Why isn't there a tax system based on net worth (instead of income), aka a wealth tax?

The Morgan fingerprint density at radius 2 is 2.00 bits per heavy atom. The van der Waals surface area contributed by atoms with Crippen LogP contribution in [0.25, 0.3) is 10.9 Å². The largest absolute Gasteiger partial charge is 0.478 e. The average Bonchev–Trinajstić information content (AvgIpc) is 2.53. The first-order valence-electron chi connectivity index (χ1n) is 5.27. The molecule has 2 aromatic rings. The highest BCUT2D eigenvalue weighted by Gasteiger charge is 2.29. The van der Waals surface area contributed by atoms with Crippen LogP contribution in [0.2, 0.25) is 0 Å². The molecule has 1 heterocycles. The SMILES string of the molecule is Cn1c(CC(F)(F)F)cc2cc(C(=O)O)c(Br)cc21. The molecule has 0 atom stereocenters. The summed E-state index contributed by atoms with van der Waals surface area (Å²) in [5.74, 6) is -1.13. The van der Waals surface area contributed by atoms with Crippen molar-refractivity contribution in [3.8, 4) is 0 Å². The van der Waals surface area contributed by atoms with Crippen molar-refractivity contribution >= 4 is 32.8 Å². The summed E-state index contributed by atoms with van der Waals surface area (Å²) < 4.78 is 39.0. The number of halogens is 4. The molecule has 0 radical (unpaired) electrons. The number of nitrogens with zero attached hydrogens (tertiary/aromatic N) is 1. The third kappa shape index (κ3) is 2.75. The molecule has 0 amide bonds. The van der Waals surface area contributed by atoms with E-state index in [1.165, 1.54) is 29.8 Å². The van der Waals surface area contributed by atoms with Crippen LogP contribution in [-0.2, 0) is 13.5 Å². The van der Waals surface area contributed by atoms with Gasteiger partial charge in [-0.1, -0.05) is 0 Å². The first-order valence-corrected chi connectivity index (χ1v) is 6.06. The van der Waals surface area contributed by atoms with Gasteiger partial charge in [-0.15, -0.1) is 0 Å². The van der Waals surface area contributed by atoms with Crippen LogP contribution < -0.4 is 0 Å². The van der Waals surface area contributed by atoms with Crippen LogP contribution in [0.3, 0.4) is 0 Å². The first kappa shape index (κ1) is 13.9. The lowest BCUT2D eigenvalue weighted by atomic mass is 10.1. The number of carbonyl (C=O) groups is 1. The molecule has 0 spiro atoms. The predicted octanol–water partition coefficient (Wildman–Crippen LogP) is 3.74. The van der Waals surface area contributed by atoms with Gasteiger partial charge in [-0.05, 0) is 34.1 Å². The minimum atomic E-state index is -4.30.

This has been tried (sort of) in various places. The most famous is the North-American style Property Tax, that led, in 1978, to Californians voting on Proposition 13. Income and expenditure are (relatively) easy to tax, because you can tax them at the point of transaction. When money is already changing hands, it's easy to divert some of that money into the pockets of the government. In the case of income, most people still have jobs - taking the tax out of their pay packets is easy for governments, firstly because it's happening in cash, and secondly because it moves the burden of processing onto employers away from government departments. In the case of sales taxes, whether VAT / GST / Sales tax, or stamp duty in shares or property transaction taxes, likewise, you have the combination of money changing hands in cash one way, as the goods move the other. And, in most cases, a business is involved, so you can make them responsible for the implementation. With wealth tax, you run into two distinct undisputed problems - valuation and liquidity. I say undisputed in that economists seem to agree that they are 'hard problems', not that different solutions haven't been proposed. **The Valuation Problem** You own a car. That's part of your wealth, and therefore part of your tax calculation. What is it worth? Go on - value it now, and write down your answer... for your car (or your parents car if you don't have one, and they do.) What's my car worth? My 1997 Jaguar? Well, looking on a local car sales website, the answer might be as low as £1,000 or as high as £4,000 for one of similar age and mileage. Of course, those are advertised prices, and the guy listing at £4,000 may be not serious, or willing to haggle... but until you try to buy, you don't know. Now apply this to, say, a Picasso last sold in 1970. What's it worth? You trust a tax officer to make that judgement? **The Liquidity Problem** My parents are retired. They own a house they spent 30 years working to afford. House prices in London have gone up a lot since 1972 when they bought it. A wealth tax basically hits middle-class retired people, hard. Because they have assets bought a while ago that have gone up in value, but don't have enough money to hide things in tax-reducing schemes, they have 'wealth' but... Tax them... how will they pay? You want to make them sell that house? Or would you rather they didn't eat? Perhaps you'd rather they didn't spend on fuel this winter. If you live in London, pensioner death due to rising energy prices is a serious concern. Cynically, middle-class retired people are swing voters that no political party wants to alienate. More generously to politicians, middle-class retired people don't deserve to have their houses taken away when they hit 80. **The third problem - the disputed one** **What actually hurts the ecomony least?** There is an argument, supported by many economists, that actually, the thing you can do to hurt the economy least is set capital gains taxes to zero and only tax consumption and/or income. This leads to long-term growth. Of course, it leads to long-term growth at the expense of short-to-medium term making things even worse for the poorer people in society. (Not the poorest, homeless people are pretty much outside of the tax system anyway.) But those on welfare and low-paid jobs get kicked even more. Wealth Taxes are fiercely debated, because 'the rich get richer and the poor stay poor' isn't actually true in most Western Countries. The truth over most of the 20th Century was closer to 'the rich get richer and the poor get richer too, but not as fast over the long run.' (Though, as Rupert Baines points out in the comments, there's debate about whether that's been true since 1970.)